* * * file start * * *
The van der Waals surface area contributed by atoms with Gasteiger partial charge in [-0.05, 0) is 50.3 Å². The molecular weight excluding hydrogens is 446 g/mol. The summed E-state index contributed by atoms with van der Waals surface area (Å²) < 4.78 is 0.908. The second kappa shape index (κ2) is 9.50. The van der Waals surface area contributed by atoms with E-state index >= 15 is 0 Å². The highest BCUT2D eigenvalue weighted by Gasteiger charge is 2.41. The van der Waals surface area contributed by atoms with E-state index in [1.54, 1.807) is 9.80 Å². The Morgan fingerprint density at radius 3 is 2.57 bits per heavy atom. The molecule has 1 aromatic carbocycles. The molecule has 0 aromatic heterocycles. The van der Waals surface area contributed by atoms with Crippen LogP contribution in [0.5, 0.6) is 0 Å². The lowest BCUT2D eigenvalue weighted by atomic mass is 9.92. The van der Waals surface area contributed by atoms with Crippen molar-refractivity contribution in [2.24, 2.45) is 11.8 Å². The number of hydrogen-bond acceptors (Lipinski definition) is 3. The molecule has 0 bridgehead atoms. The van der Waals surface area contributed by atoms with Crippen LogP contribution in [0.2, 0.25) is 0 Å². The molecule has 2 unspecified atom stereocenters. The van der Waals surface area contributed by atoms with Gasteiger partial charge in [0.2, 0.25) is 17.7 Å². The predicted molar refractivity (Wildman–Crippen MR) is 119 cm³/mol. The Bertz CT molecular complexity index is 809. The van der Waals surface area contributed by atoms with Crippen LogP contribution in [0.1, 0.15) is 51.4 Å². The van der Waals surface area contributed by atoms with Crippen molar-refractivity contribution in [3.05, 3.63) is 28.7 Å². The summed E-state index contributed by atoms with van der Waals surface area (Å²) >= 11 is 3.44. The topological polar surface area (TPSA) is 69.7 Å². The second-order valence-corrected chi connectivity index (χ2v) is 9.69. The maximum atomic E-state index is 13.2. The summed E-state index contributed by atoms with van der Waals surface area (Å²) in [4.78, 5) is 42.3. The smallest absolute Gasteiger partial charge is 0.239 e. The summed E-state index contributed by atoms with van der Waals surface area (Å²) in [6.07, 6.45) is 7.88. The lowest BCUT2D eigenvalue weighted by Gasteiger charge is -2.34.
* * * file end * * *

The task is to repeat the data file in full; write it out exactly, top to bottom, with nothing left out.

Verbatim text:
The van der Waals surface area contributed by atoms with Gasteiger partial charge in [-0.05, 0) is 50.3 Å². The molecular weight excluding hydrogens is 446 g/mol. The summed E-state index contributed by atoms with van der Waals surface area (Å²) < 4.78 is 0.908. The second kappa shape index (κ2) is 9.50. The van der Waals surface area contributed by atoms with E-state index >= 15 is 0 Å². The highest BCUT2D eigenvalue weighted by Gasteiger charge is 2.41. The van der Waals surface area contributed by atoms with E-state index in [1.54, 1.807) is 9.80 Å². The Morgan fingerprint density at radius 3 is 2.57 bits per heavy atom. The molecule has 1 aromatic carbocycles. The molecule has 0 aromatic heterocycles. The van der Waals surface area contributed by atoms with Crippen LogP contribution in [0.5, 0.6) is 0 Å². The lowest BCUT2D eigenvalue weighted by atomic mass is 9.92. The van der Waals surface area contributed by atoms with Crippen molar-refractivity contribution in [2.24, 2.45) is 11.8 Å². The number of hydrogen-bond acceptors (Lipinski definition) is 3. The molecule has 0 bridgehead atoms. The van der Waals surface area contributed by atoms with Crippen LogP contribution in [0.2, 0.25) is 0 Å². The molecule has 2 unspecified atom stereocenters. The van der Waals surface area contributed by atoms with Gasteiger partial charge in [0.2, 0.25) is 17.7 Å². The predicted molar refractivity (Wildman–Crippen MR) is 119 cm³/mol. The Bertz CT molecular complexity index is 809. The van der Waals surface area contributed by atoms with Crippen LogP contribution in [0.1, 0.15) is 51.4 Å². The van der Waals surface area contributed by atoms with Crippen molar-refractivity contribution in [3.05, 3.63) is 28.7 Å². The summed E-state index contributed by atoms with van der Waals surface area (Å²) >= 11 is 3.44. The topological polar surface area (TPSA) is 69.7 Å². The second-order valence-corrected chi connectivity index (χ2v) is 9.69. The maximum atomic E-state index is 13.2. The summed E-state index contributed by atoms with van der Waals surface area (Å²) in [4.78, 5) is 42.3. The smallest absolute Gasteiger partial charge is 0.239 e. The summed E-state index contributed by atoms with van der Waals surface area (Å²) in [6.07, 6.45) is 7.88. The lowest BCUT2D eigenvalue weighted by Gasteiger charge is -2.34.